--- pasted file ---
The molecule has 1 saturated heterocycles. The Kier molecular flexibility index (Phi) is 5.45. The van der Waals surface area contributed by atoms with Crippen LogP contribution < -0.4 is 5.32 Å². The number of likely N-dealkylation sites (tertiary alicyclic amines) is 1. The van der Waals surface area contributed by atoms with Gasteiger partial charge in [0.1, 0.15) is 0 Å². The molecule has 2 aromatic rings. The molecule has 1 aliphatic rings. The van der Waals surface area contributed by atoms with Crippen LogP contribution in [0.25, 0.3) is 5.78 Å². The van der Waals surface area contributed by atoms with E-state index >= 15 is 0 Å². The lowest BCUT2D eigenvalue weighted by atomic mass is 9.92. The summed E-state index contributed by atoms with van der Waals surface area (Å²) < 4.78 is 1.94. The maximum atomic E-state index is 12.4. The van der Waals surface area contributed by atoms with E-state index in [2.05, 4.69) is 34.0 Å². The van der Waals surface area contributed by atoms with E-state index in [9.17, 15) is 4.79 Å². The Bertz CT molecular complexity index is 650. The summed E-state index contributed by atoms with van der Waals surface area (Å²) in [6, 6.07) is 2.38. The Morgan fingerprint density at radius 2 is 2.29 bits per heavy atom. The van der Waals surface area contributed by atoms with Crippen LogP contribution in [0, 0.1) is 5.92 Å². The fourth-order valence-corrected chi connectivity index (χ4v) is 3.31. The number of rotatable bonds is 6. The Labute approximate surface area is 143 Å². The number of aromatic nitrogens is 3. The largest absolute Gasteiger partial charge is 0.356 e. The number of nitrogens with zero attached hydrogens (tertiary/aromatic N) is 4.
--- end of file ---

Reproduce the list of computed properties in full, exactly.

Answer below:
The molecule has 1 saturated heterocycles. The Kier molecular flexibility index (Phi) is 5.45. The van der Waals surface area contributed by atoms with Crippen LogP contribution < -0.4 is 5.32 Å². The number of likely N-dealkylation sites (tertiary alicyclic amines) is 1. The van der Waals surface area contributed by atoms with Gasteiger partial charge in [0.1, 0.15) is 0 Å². The molecule has 2 aromatic rings. The molecule has 1 aliphatic rings. The van der Waals surface area contributed by atoms with Crippen LogP contribution in [0.25, 0.3) is 5.78 Å². The van der Waals surface area contributed by atoms with E-state index >= 15 is 0 Å². The lowest BCUT2D eigenvalue weighted by atomic mass is 9.92. The summed E-state index contributed by atoms with van der Waals surface area (Å²) < 4.78 is 1.94. The maximum atomic E-state index is 12.4. The van der Waals surface area contributed by atoms with E-state index in [2.05, 4.69) is 34.0 Å². The van der Waals surface area contributed by atoms with E-state index in [9.17, 15) is 4.79 Å². The Bertz CT molecular complexity index is 650. The summed E-state index contributed by atoms with van der Waals surface area (Å²) in [6, 6.07) is 2.38. The Morgan fingerprint density at radius 2 is 2.29 bits per heavy atom. The van der Waals surface area contributed by atoms with Crippen LogP contribution in [0, 0.1) is 5.92 Å². The fourth-order valence-corrected chi connectivity index (χ4v) is 3.31. The number of rotatable bonds is 6. The Labute approximate surface area is 143 Å². The number of aromatic nitrogens is 3. The largest absolute Gasteiger partial charge is 0.356 e. The number of nitrogens with zero attached hydrogens (tertiary/aromatic N) is 4.